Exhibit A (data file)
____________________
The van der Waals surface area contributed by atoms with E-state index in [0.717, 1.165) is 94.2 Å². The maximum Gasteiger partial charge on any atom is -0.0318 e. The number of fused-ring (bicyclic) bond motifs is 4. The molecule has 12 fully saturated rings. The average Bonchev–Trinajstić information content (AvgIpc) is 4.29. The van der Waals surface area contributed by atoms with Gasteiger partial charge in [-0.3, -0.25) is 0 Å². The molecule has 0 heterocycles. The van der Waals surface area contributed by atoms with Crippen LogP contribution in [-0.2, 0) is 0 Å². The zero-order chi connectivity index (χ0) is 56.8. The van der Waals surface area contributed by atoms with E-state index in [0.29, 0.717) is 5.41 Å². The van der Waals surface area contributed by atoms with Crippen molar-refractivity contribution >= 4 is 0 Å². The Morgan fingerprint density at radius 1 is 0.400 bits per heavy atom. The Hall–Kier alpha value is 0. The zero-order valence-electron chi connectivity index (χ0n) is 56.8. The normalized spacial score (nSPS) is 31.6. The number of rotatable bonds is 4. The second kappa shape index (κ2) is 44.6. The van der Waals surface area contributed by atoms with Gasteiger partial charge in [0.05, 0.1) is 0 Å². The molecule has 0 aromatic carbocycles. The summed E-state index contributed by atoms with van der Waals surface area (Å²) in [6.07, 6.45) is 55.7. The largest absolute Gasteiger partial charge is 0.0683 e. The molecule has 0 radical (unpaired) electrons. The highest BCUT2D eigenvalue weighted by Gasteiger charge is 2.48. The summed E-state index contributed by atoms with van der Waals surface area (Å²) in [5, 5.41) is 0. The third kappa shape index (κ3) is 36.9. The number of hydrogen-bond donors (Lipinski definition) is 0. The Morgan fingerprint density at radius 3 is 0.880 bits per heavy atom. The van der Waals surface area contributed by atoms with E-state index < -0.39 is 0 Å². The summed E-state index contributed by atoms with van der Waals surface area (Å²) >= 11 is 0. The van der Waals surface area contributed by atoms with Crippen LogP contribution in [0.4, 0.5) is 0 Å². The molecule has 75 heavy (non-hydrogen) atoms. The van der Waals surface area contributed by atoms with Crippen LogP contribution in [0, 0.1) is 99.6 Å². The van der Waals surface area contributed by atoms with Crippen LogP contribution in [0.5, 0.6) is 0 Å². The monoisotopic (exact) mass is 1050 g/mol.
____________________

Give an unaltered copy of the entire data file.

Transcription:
The van der Waals surface area contributed by atoms with E-state index in [0.717, 1.165) is 94.2 Å². The maximum Gasteiger partial charge on any atom is -0.0318 e. The number of fused-ring (bicyclic) bond motifs is 4. The molecule has 12 fully saturated rings. The average Bonchev–Trinajstić information content (AvgIpc) is 4.29. The van der Waals surface area contributed by atoms with Gasteiger partial charge in [-0.3, -0.25) is 0 Å². The molecule has 0 heterocycles. The van der Waals surface area contributed by atoms with Crippen LogP contribution in [-0.2, 0) is 0 Å². The zero-order chi connectivity index (χ0) is 56.8. The van der Waals surface area contributed by atoms with E-state index in [0.29, 0.717) is 5.41 Å². The van der Waals surface area contributed by atoms with Crippen molar-refractivity contribution >= 4 is 0 Å². The Morgan fingerprint density at radius 1 is 0.400 bits per heavy atom. The Hall–Kier alpha value is 0. The zero-order valence-electron chi connectivity index (χ0n) is 56.8. The normalized spacial score (nSPS) is 31.6. The number of rotatable bonds is 4. The second kappa shape index (κ2) is 44.6. The van der Waals surface area contributed by atoms with Gasteiger partial charge in [0.05, 0.1) is 0 Å². The molecule has 0 aromatic carbocycles. The summed E-state index contributed by atoms with van der Waals surface area (Å²) in [6.07, 6.45) is 55.7. The largest absolute Gasteiger partial charge is 0.0683 e. The molecule has 0 radical (unpaired) electrons. The highest BCUT2D eigenvalue weighted by Gasteiger charge is 2.48. The summed E-state index contributed by atoms with van der Waals surface area (Å²) in [5, 5.41) is 0. The third kappa shape index (κ3) is 36.9. The number of hydrogen-bond donors (Lipinski definition) is 0. The Morgan fingerprint density at radius 3 is 0.880 bits per heavy atom. The van der Waals surface area contributed by atoms with E-state index < -0.39 is 0 Å². The summed E-state index contributed by atoms with van der Waals surface area (Å²) >= 11 is 0. The van der Waals surface area contributed by atoms with Crippen LogP contribution in [0.4, 0.5) is 0 Å². The molecule has 75 heavy (non-hydrogen) atoms. The van der Waals surface area contributed by atoms with Crippen LogP contribution in [0, 0.1) is 99.6 Å². The van der Waals surface area contributed by atoms with Crippen LogP contribution in [0.5, 0.6) is 0 Å². The monoisotopic (exact) mass is 1050 g/mol.